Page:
Earlier this month, the American Academy of Otolaryngology–Head and Neck Surgery held their 2017 Annual Meeting (AAO-HNS 2017) in Chicago.  Sleep surgery again was featured prominently in the program.  Aside from the International Surgical Sleep Society conferences, the AAO-HNS meetings have the largest number of sessions related to sleep surgery.  My own schedule was fairly busy with giving presentations, including instruction courses on drug-induced sleep endoscopy and Tongue Region surgery and expert panels on sleep surgery and non-surgical treatments.

Scientific meetings are enjoyable when they are both “scientific” and “meetings”.  To explain what I mean, first the “meetings” part of the equation.  Over the years, I have been fortunate enough to count numerous leaders in sleep surgery from the US and around the world as colleagues and friends.  At AAO-HNS 2017, it was wonderful to connect with them and share experiences to learn from each other.  As for the “scientific”, it has been exciting to see an expanding number of research presentations related to sleep surgery.  This year, the majority of research presentations at AAO-HNS 2017 were related to drug-induced sleep endoscopy and Inspire Medical Systems’ Upper Airway Stimulation.

What is Positional Obstructive Sleep Apnea, and Why Does It Occur?

Over half of all patients with obstructive sleep apnea have what is called positional obstructive sleep apnea, meaning that their sleep apnea is at least twice as severe when sleeping on their back vs. on their side or stomach.  If sleeping on their side or stomach eliminates the sleep apnea, then that may be a treatment option by itself.  In many cases, the sleep apnea will get better when someone sleeps on their side but will not clear up entirely.  In other cases, someone may not be able to sleep on their side for any one of a number of reasons, such as pain that develops when their weight rests on their shoulder.  There are some new treatments available for positional sleep apnea, although the most interesting treatment (Night Balance) is not yet available in the United States.

The reasons for positional sleep apnea are not well-understood, and there are very few studies that have explored why it occurs in some patients but not others.  Dr. Ronica Patel, one of our residents in our USC Caruso Department of Otolaryngology–Head & Neck Surgery, presented her work with my patients undergoing drug-induced sleep endoscopy while on their side and then rolled onto their back.  She showed that the structures around the throat are affected by gravity; the soft palate and tongue will fall backwards more when someone is on their back, while the sides of the throat will collapse more when someone is sleeping on their side.  This was not unexpected.  However, what was most interesting was that there was overall less collapse of the sides of the throat in those with positional sleep apnea, compared to those whose sleep apnea did not vary according to body position.

Dr. Katherine Green from the University of Colorado, a former USC Sleep Medicine fellow, presented work from our drug-induced sleep endoscopy study of 14 leading sleep surgery centers from around the world.  The purpose of the study is to examine whether findings of preoperative drug-induced sleep endoscopy are associated with sleep surgery outcomes.  The final findings are awaiting some additional data clarification, and I promise that these results will be the subject of a dedicated blog post because they are of interest to all of us who are using drug-induced sleep endoscopy in treating patients with sleep apnea.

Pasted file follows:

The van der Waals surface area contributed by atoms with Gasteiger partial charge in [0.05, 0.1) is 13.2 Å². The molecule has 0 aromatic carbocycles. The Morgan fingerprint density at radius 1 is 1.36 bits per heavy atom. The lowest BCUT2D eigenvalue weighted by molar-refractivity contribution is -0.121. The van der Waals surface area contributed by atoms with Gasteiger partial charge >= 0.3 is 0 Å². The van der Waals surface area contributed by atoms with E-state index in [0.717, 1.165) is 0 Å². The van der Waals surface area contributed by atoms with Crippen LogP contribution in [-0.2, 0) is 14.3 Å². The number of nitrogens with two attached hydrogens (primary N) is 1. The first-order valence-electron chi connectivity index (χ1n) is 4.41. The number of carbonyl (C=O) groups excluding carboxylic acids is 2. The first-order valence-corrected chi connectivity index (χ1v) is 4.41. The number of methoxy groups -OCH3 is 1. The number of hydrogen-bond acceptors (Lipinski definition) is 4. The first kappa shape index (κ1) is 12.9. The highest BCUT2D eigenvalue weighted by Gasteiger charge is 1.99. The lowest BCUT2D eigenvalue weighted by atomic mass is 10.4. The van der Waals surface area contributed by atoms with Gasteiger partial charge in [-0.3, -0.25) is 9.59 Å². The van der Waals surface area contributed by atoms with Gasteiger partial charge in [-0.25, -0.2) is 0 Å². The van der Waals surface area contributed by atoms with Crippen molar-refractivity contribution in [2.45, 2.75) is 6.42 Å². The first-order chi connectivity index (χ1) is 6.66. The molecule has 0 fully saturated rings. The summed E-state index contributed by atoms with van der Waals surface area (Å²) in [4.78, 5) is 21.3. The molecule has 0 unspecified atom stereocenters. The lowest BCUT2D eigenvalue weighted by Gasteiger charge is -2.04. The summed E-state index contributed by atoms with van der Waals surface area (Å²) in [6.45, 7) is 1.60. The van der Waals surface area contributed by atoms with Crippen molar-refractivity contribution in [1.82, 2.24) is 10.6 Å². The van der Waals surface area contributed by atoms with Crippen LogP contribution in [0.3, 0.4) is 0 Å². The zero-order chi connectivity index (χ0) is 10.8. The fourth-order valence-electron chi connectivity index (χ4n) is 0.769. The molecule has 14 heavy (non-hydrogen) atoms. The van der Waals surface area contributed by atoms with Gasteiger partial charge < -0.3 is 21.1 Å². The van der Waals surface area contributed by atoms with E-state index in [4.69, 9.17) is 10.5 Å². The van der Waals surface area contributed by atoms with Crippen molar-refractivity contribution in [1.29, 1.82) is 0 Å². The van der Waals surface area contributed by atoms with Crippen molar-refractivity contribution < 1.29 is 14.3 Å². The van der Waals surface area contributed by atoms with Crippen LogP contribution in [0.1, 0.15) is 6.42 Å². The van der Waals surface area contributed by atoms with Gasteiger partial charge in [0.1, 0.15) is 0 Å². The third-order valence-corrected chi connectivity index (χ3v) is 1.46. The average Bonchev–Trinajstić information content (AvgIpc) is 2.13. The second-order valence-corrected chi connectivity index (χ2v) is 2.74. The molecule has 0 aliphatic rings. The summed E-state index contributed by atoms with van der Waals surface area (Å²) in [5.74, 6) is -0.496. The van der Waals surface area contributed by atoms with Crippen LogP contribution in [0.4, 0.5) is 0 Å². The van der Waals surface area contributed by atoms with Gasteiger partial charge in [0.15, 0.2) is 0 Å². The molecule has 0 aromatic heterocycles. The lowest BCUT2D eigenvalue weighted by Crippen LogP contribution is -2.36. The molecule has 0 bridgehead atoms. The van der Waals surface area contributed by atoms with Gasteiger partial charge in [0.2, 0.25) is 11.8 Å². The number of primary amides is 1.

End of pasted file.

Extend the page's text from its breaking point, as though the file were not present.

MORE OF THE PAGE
AAO-HNS 2017 Updates on Upper Airway Stimulation

There were multiple presentations related to Upper Airway Stimulation, ranging from more-detailed studies of the surgical technique to examination of results in busy centers.  At USC, we have been part of the ADHERE Registry Study that is supported by Inspire Medical Systems but designed to evaluate the results in patients who receive this treatment outside the strict confines of an FDA-approved study.  (Note: we receive research grant funding for being part of this study and for the post-FDA-approval study that is also funded by Inspire Medical Systems.)

Dr. Maurits Boon from Thomas Jefferson University in Philadelphia presented the results of the almost 300 patients in the ADHERE Registry Study.  The short answer is that the results are very similar to those reported in the FDA-approved STAR Trial that now has results extending to 5 years after implantation: 2 out of 3 patients experience marked improvement in sleep apnea (measured by sleep studies and by questionnaires for sleepiness and sleep-related quality of life), with even more patients using the therapy every night or almost every night.  These results were no surprise to those of us who treat patients with Upper Airway Stimulation, and we hope that they strengthen the argument for using this approach in appropriate candidates.

A Different Twist on “Inspire”

I am often contacted by various groups looking to write articles or other features on me in exchange for payments or some other sort of marketing/promotional arrangement, whether a guest blog or something similar.  My simple rule is that I do not do this.  Recently, Voyage LA Magazine approached me as one of LA’s “most inspiring stories” (their words, not mine).  I do not think my story in an inspiring one, as any progress to which I have contributed is at least 99% perspiration, to paraphrase the words of Thomas Edison.  However, I certainly try to inspire others around me.  Voyage LA Magazine wrote a short article about me that you might find amusing.  More importantly, I encourage anyone with a few minutes to spare to read some of the other stories on their site that are truly inspiring.

 

Kezirian AAO-HNS 2017

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